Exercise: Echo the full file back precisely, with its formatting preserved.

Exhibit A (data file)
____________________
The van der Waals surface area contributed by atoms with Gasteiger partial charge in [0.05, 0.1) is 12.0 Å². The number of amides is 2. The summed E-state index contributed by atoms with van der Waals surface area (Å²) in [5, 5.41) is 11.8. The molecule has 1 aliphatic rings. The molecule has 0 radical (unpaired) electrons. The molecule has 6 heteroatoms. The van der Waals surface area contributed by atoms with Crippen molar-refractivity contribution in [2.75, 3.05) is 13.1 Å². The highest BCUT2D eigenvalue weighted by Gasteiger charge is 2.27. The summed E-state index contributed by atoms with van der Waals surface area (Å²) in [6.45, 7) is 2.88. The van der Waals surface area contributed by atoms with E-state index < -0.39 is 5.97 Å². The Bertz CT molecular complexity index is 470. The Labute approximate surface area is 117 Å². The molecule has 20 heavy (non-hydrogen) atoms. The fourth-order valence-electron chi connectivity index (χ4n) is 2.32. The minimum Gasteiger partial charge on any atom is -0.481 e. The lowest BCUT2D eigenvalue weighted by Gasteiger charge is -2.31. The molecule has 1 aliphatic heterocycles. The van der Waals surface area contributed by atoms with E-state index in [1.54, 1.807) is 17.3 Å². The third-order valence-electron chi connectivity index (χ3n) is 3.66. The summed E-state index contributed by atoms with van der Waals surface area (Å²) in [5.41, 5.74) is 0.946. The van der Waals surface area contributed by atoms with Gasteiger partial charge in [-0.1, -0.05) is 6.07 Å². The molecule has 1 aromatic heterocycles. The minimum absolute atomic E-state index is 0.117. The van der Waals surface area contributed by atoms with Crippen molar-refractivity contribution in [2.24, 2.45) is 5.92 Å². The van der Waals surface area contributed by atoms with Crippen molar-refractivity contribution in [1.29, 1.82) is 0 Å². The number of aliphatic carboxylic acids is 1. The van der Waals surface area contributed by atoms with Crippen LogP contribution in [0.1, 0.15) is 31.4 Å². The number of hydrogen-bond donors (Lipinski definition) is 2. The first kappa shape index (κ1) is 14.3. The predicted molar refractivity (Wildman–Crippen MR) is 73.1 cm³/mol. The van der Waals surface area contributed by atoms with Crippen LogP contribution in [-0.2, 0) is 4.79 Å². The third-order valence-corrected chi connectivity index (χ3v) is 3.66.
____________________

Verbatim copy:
The van der Waals surface area contributed by atoms with Gasteiger partial charge in [0.05, 0.1) is 12.0 Å². The number of amides is 2. The summed E-state index contributed by atoms with van der Waals surface area (Å²) in [5, 5.41) is 11.8. The molecule has 1 aliphatic rings. The molecule has 0 radical (unpaired) electrons. The molecule has 6 heteroatoms. The van der Waals surface area contributed by atoms with Crippen molar-refractivity contribution in [2.75, 3.05) is 13.1 Å². The highest BCUT2D eigenvalue weighted by Gasteiger charge is 2.27. The summed E-state index contributed by atoms with van der Waals surface area (Å²) in [6.45, 7) is 2.88. The van der Waals surface area contributed by atoms with E-state index < -0.39 is 5.97 Å². The Bertz CT molecular complexity index is 470. The Labute approximate surface area is 117 Å². The molecule has 20 heavy (non-hydrogen) atoms. The fourth-order valence-electron chi connectivity index (χ4n) is 2.32. The minimum Gasteiger partial charge on any atom is -0.481 e. The lowest BCUT2D eigenvalue weighted by Gasteiger charge is -2.31. The molecule has 1 aliphatic heterocycles. The van der Waals surface area contributed by atoms with E-state index in [1.54, 1.807) is 17.3 Å². The third-order valence-electron chi connectivity index (χ3n) is 3.66. The summed E-state index contributed by atoms with van der Waals surface area (Å²) in [5.41, 5.74) is 0.946. The van der Waals surface area contributed by atoms with Gasteiger partial charge in [-0.1, -0.05) is 6.07 Å². The molecule has 1 aromatic heterocycles. The minimum absolute atomic E-state index is 0.117. The van der Waals surface area contributed by atoms with Crippen molar-refractivity contribution in [2.24, 2.45) is 5.92 Å². The van der Waals surface area contributed by atoms with Crippen molar-refractivity contribution in [1.29, 1.82) is 0 Å². The number of aliphatic carboxylic acids is 1. The van der Waals surface area contributed by atoms with Crippen LogP contribution in [0.1, 0.15) is 31.4 Å². The number of hydrogen-bond donors (Lipinski definition) is 2. The first kappa shape index (κ1) is 14.3. The predicted molar refractivity (Wildman–Crippen MR) is 73.1 cm³/mol. The van der Waals surface area contributed by atoms with Crippen LogP contribution in [-0.2, 0) is 4.79 Å². The third-order valence-corrected chi connectivity index (χ3v) is 3.66.